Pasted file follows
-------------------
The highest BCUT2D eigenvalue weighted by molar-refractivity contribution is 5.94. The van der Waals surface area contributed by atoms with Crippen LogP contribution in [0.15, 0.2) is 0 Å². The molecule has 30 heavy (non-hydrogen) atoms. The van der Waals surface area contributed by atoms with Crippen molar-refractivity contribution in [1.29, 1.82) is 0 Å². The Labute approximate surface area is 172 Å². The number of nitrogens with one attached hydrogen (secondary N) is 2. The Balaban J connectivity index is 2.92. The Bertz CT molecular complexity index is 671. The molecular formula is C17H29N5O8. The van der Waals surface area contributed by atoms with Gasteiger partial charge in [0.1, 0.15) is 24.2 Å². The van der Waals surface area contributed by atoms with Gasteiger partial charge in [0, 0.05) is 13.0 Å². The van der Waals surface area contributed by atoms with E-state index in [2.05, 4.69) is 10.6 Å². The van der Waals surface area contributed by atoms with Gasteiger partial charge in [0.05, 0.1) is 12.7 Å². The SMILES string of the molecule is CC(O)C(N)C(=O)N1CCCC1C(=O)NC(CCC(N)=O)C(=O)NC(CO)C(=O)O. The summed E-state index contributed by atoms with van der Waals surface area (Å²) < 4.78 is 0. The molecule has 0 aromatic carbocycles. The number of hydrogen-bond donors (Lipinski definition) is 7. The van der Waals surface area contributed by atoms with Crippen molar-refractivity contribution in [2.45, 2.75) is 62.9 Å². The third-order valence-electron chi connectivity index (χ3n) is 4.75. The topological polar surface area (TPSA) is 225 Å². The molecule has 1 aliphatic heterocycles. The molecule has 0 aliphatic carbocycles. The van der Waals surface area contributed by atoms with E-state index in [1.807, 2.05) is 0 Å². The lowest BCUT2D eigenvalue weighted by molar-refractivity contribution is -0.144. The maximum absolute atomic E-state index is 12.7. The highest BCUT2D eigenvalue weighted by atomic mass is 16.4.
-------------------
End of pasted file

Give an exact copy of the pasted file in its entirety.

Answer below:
The highest BCUT2D eigenvalue weighted by molar-refractivity contribution is 5.94. The van der Waals surface area contributed by atoms with Crippen LogP contribution in [0.15, 0.2) is 0 Å². The molecule has 30 heavy (non-hydrogen) atoms. The van der Waals surface area contributed by atoms with Crippen molar-refractivity contribution in [1.29, 1.82) is 0 Å². The Labute approximate surface area is 172 Å². The number of nitrogens with one attached hydrogen (secondary N) is 2. The Balaban J connectivity index is 2.92. The Bertz CT molecular complexity index is 671. The molecular formula is C17H29N5O8. The van der Waals surface area contributed by atoms with Gasteiger partial charge in [0.1, 0.15) is 24.2 Å². The van der Waals surface area contributed by atoms with Gasteiger partial charge in [0, 0.05) is 13.0 Å². The van der Waals surface area contributed by atoms with E-state index in [2.05, 4.69) is 10.6 Å². The van der Waals surface area contributed by atoms with Gasteiger partial charge in [0.05, 0.1) is 12.7 Å². The SMILES string of the molecule is CC(O)C(N)C(=O)N1CCCC1C(=O)NC(CCC(N)=O)C(=O)NC(CO)C(=O)O. The summed E-state index contributed by atoms with van der Waals surface area (Å²) < 4.78 is 0. The molecule has 0 aromatic carbocycles. The number of hydrogen-bond donors (Lipinski definition) is 7. The van der Waals surface area contributed by atoms with Crippen molar-refractivity contribution in [2.45, 2.75) is 62.9 Å². The third-order valence-electron chi connectivity index (χ3n) is 4.75. The topological polar surface area (TPSA) is 225 Å². The molecule has 1 aliphatic heterocycles. The molecule has 0 aliphatic carbocycles. The van der Waals surface area contributed by atoms with E-state index in [1.807, 2.05) is 0 Å². The lowest BCUT2D eigenvalue weighted by molar-refractivity contribution is -0.144. The maximum absolute atomic E-state index is 12.7. The highest BCUT2D eigenvalue weighted by atomic mass is 16.4.